When we first started biomed, I altered Martin’s diet to remove grains, fruits (except avocado and limited tomato), starchy vegetables, dairy, soy, corn, refined sugar (actually, at that time, almost all sugar), and additives. Like any biomed newbie, I had my moment of standing in a Whole Foods Market trying not to cry because I couldn’t find anything my son could eat. I muddled though with elaborate concoctions. Dehydrated flax-seed crackers. Green purée. Spinach pie. When Martin started eating meat, chicken-and-egg bread.
With hindsight I realize that feeding Martin felt so complicated because I was trapped by my prior notions of diet. How could I replace bread to make his sandwiches? What crackers would he use for snacks? Pizza? Pancakes? How could I create a mini-gourmand with few of the ingredients associated with gourmet cooking? Could I invite friends over and offer them a dish of flax seeds?
Labor Day weekend we had three houseguests: my father, my niece (Martin’s buddy, Mandy), and my mother-in-law. In addition, we entertained friends for lunch on Saturday afternoon and Sunday afternoon. In our early biomed days, this might have created a meltdown scenario. (Mine, not Martin’s.) Not so today. Not so with my new mentality: simple meals, few ingredients of high quality.
Saturday morning, Adrian took Martin and Mandy to the gym so that I could prepare. On the counter I had two bags of baby Brussels sprouts; teardrop tomatoes, basil, and two cucumbers from my patio garden; avocados; red onions; garlic; an orange; and three pounds of potatoes. (I don’t do much with potatoes, usually. Organic potatoes are a once-in-a-while treat that Martin loves.)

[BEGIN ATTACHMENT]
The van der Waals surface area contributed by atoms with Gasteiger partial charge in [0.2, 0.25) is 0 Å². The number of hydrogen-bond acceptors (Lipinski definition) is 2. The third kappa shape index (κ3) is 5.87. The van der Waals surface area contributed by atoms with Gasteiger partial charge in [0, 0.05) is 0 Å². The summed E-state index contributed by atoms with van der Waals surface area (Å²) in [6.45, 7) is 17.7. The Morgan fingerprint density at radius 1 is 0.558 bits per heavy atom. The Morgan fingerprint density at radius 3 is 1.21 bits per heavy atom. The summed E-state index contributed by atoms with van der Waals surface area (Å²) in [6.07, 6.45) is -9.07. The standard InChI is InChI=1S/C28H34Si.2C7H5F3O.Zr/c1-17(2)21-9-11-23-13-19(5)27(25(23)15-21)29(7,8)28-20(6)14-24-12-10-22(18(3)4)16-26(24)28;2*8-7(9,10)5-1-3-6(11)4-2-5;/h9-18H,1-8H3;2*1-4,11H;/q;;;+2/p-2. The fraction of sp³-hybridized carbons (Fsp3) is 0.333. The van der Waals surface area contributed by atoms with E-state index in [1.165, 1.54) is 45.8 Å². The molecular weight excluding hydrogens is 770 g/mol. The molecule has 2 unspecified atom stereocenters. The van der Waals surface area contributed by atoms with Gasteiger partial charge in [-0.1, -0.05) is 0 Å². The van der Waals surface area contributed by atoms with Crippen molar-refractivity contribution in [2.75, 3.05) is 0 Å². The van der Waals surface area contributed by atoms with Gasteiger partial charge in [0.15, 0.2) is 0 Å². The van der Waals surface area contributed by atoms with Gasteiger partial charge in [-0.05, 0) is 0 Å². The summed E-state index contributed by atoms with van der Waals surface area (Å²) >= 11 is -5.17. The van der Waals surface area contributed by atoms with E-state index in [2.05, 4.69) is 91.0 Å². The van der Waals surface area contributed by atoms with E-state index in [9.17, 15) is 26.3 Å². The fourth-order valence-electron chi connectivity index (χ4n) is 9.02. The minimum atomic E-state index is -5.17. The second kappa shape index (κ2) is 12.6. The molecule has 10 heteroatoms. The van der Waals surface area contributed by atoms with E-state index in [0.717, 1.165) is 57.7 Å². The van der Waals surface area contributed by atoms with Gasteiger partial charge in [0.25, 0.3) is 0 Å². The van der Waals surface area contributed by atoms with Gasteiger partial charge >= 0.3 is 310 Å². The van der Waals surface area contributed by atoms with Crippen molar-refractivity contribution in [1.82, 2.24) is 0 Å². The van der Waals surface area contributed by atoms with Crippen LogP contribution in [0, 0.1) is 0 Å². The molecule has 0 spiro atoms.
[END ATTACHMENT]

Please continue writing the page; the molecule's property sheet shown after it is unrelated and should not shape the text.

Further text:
The Brussels sprouts I washed and trimmed, then stirred with olive oil and ginger-orange salt and placed in a glass pan. The potatoes I washed and quartered, then stirred with olive oil and rosemary salt and placed in a glass pan. Side dishes—done except for baking.
Next I halved the teardrop tomatoes, sliced one cucumber and the basil thinly, and combined them with red onions, olives, capers, fresh lemon juice, crushed garlic, and olive oil. Salad—done.
Before our friends arrived, I made guacamole, which I set on the patio table next to a tray of raw vegetables. I also filled a dish with peanuts (no peanut allergies present that day). Snacks—done. I also sliced an orange and the other cucumber and put them in a glass jug with filtered water and lots of ice. Non-alcoholic beverage—done. Then I turned on the oven and set the Brussels sprouts and potatoes to bake.
Later, while guests were present, I brushed a large piece of salmon with olive oil, then added salt and capers. Main course for non-vegetarians—ready to grill.
The day before I had prepared a quinoa chocolate cake. To compliment the cake, I put coconut milk, vanilla extract, a dash of sea salt, and coconut crystals into my ice cream maker and set it to churn. When the ice cream was almost firm, I added fresh raspberries. Dessert—done.
That was the food I served: peanuts, and veggies with guac; grilled salmon, Brussels sprouts, potatoes, and tomato salad; cake and ice cream.
Everything was homemade and permissible for Martin to eat. Apart from the cake, preparing the entire afternoon’s menu took about 90 minutes. If our Saturday guests realized they were eating “recovery” food, they made no mention.
For our Sunday guests, the main course comprised burgers and vegetable burgers (no buns), sweet potatoes with coconut oil and cinnamon, garlic green beans, and more salad (the garden won’t quit).
When the time is right, I still enjoy making more complicated dishes; yesterday for dinner I fashioned “nutty patties” out of cashews, walnuts, tahini, onion, parsley, flax seeds (in a yummy way, seriously), and spices. But I’ve realized that life is easier when most meals comprise few ingredients simply prepared. I don’t need “replacements” for bread, crackers, pretzels, and other processed foods. No one misses them, anyway.